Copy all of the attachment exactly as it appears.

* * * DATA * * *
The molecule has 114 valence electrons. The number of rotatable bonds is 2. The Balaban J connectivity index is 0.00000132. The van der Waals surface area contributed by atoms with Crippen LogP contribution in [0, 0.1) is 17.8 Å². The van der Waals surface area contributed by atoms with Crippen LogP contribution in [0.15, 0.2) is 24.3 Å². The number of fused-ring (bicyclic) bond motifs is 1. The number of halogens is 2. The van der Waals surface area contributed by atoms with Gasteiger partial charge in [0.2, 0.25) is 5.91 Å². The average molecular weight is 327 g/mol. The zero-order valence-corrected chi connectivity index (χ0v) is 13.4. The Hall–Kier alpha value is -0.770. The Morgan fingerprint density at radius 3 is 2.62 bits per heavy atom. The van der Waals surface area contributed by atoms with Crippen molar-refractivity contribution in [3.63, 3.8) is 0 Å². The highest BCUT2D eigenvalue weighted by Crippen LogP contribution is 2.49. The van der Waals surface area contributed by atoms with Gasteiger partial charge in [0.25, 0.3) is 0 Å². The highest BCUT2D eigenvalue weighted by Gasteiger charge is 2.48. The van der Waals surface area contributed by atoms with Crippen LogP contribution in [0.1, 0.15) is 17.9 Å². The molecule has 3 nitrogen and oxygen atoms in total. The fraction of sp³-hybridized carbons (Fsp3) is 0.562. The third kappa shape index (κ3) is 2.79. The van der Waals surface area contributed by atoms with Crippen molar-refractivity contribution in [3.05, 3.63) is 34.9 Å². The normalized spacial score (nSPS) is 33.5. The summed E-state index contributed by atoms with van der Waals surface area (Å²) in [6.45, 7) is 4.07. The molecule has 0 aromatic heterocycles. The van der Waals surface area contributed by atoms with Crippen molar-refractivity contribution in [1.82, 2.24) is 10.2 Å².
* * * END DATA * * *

The molecule has 114 valence electrons. The number of rotatable bonds is 2. The Balaban J connectivity index is 0.00000132. The van der Waals surface area contributed by atoms with Crippen LogP contribution in [0, 0.1) is 17.8 Å². The van der Waals surface area contributed by atoms with Crippen LogP contribution in [0.15, 0.2) is 24.3 Å². The number of fused-ring (bicyclic) bond motifs is 1. The number of halogens is 2. The van der Waals surface area contributed by atoms with Gasteiger partial charge in [0.2, 0.25) is 5.91 Å². The average molecular weight is 327 g/mol. The zero-order valence-corrected chi connectivity index (χ0v) is 13.4. The Hall–Kier alpha value is -0.770. The Morgan fingerprint density at radius 3 is 2.62 bits per heavy atom. The van der Waals surface area contributed by atoms with Crippen molar-refractivity contribution in [3.63, 3.8) is 0 Å². The highest BCUT2D eigenvalue weighted by Crippen LogP contribution is 2.49. The van der Waals surface area contributed by atoms with Gasteiger partial charge in [0.25, 0.3) is 0 Å². The highest BCUT2D eigenvalue weighted by Gasteiger charge is 2.48. The van der Waals surface area contributed by atoms with Crippen LogP contribution in [0.1, 0.15) is 17.9 Å². The molecule has 3 nitrogen and oxygen atoms in total. The fraction of sp³-hybridized carbons (Fsp3) is 0.562. The third kappa shape index (κ3) is 2.79. The van der Waals surface area contributed by atoms with Crippen molar-refractivity contribution in [3.05, 3.63) is 34.9 Å². The normalized spacial score (nSPS) is 33.5. The summed E-state index contributed by atoms with van der Waals surface area (Å²) in [6.45, 7) is 4.07. The molecule has 0 aromatic heterocycles. The van der Waals surface area contributed by atoms with Crippen molar-refractivity contribution in [1.82, 2.24) is 10.2 Å².